According to tradition, as the groom I will purchase wedding outfits for all her immediate family, and her sister’s families along with assorted aunts and uncles.
To accomplish this, we are visiting Delhi for a week, connecting with friends, and shopping a lot. While there, we need to buy our own wedding outfits as well: the bridal saree for Sasmita and a sherwani for me.
In return for the clothes I purchase for her family, the Nayaks will gift me a suit (Western business style) and I will receive another wedding band when we marry.
Sasmita will receive gold jewelry her parents have been waiting to give her on her wedding day. The Nayaks anticipate this will be the last family wedding , so our marriage is very important.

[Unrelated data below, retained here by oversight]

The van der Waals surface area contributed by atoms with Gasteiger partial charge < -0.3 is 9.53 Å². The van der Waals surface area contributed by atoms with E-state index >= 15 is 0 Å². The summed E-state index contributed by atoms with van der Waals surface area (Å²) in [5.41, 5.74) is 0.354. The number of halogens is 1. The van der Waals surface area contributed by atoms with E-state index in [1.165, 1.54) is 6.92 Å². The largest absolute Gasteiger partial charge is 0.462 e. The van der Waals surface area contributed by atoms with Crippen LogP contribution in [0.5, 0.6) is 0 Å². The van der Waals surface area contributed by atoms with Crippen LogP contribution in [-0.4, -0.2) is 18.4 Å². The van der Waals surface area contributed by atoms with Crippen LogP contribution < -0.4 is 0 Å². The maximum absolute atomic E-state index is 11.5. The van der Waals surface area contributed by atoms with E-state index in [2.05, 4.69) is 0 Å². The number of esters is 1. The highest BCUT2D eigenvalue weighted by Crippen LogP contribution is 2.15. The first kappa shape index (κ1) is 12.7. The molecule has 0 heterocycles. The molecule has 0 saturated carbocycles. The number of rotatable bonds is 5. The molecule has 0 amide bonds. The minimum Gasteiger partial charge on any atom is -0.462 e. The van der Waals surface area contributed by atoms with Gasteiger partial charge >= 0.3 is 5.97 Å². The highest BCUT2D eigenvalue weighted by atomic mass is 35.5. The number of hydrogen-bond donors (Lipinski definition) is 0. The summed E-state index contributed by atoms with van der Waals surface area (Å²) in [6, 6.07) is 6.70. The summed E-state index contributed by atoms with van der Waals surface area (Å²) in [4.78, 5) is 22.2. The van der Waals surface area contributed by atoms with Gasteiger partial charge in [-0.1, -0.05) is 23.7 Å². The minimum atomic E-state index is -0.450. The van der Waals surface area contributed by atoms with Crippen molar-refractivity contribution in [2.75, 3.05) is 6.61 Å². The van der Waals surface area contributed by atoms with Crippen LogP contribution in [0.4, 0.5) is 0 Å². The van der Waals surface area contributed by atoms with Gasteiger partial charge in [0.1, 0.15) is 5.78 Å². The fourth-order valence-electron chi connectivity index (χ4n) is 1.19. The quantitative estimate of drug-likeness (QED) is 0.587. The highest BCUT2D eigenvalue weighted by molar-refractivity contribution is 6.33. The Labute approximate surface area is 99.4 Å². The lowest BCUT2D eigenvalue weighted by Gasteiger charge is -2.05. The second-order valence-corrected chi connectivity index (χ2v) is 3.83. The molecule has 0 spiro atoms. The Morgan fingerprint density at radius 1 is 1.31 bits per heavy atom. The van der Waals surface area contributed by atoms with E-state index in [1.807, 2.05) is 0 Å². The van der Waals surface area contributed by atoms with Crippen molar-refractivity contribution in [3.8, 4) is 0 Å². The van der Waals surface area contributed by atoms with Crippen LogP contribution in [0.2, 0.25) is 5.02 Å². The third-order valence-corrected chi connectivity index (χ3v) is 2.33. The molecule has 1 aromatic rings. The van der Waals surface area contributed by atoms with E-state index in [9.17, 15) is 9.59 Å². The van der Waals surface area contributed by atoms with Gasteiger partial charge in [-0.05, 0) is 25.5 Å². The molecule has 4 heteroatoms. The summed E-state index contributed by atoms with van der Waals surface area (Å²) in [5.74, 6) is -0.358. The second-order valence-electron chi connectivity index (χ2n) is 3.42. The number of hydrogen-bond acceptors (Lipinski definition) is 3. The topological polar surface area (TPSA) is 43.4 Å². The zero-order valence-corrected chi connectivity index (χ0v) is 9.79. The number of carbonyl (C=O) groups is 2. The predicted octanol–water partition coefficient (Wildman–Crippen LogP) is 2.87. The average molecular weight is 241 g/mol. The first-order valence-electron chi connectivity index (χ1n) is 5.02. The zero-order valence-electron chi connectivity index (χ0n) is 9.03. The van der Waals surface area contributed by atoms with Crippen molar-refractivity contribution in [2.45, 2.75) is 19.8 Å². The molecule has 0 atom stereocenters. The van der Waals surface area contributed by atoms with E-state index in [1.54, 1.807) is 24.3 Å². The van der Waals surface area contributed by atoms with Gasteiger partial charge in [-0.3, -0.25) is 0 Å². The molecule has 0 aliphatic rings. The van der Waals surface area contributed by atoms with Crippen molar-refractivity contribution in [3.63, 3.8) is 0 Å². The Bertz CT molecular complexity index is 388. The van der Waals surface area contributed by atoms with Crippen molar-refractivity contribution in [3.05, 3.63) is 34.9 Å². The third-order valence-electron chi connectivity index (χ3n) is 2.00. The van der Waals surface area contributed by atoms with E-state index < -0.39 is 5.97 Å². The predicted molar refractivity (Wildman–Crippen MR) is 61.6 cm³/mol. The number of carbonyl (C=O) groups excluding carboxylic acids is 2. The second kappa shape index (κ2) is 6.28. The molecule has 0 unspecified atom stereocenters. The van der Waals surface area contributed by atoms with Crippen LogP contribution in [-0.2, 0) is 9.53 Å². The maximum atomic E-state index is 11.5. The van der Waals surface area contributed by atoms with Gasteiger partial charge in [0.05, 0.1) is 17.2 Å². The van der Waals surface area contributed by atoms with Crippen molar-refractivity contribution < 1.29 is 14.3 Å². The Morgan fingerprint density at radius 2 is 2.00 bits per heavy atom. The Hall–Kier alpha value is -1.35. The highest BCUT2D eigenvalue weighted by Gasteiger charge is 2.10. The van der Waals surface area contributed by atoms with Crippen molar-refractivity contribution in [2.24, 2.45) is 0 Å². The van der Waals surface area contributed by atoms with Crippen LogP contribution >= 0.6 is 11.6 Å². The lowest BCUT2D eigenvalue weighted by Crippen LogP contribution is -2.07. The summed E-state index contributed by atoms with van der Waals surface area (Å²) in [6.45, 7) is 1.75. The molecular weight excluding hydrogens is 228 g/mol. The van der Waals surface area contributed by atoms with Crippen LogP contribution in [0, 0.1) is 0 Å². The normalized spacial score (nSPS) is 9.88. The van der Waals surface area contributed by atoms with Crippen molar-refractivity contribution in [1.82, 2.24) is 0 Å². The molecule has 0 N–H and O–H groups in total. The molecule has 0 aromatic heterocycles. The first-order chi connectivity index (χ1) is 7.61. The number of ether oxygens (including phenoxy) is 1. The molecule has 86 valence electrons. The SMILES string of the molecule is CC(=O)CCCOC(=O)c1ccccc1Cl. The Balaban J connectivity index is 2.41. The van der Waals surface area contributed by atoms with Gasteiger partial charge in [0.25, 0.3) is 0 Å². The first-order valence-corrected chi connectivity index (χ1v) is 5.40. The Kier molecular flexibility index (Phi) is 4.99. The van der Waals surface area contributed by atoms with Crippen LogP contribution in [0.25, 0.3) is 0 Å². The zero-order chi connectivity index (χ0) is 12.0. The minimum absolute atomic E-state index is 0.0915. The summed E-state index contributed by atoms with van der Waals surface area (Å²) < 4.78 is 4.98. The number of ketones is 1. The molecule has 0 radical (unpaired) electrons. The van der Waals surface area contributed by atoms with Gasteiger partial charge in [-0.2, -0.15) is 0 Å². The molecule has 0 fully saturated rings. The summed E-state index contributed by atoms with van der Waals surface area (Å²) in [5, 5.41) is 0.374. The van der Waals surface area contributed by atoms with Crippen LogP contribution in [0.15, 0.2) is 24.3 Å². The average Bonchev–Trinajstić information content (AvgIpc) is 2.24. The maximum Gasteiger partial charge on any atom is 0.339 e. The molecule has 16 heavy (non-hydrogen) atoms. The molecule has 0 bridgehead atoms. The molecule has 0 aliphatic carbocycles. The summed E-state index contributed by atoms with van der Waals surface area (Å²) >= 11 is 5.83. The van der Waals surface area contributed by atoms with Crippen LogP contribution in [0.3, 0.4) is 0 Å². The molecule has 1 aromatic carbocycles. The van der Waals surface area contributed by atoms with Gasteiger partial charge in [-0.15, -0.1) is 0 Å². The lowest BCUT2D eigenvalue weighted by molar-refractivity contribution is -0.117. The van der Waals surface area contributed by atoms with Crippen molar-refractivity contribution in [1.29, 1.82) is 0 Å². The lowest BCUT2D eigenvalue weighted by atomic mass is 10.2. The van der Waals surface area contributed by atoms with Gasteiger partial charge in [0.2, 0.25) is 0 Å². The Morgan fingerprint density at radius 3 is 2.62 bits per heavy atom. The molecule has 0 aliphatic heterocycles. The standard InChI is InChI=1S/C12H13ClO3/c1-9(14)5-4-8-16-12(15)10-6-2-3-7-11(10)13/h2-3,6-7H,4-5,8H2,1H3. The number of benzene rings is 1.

It has been quite a crash-course in Indian wedding etiquette for me so far. For example, the bride and groom have hardly anything to do, but buy the gifts for the family and show up. We have not been, nor will we be actively involved in any of the planning.
Her brother in-laws and her father are taking care of all logistics.
Because the village never approved me to marry Sasmita, nor do they know we are already married, I penned a letter to her village priest saying that I was eligible to marry her and agreed to do so. My parents also wrote a letter to the priest saying they agreed to an inter-denominational marriage (she’s Catholic, I’m Protestant) and our pastor (Anglican) here in DC wrote a note giving his blessing for our marriage.
After the wedding, we will spend five or six days visiting her parents’ house. Day to-day village life will bring its own specific challenges. Because Alligonda is quite remote, electricity will be intermittent. This also means there will not be air conditioning. The house also lacks Western toilets and running water, along with many other luxuries familiar to me.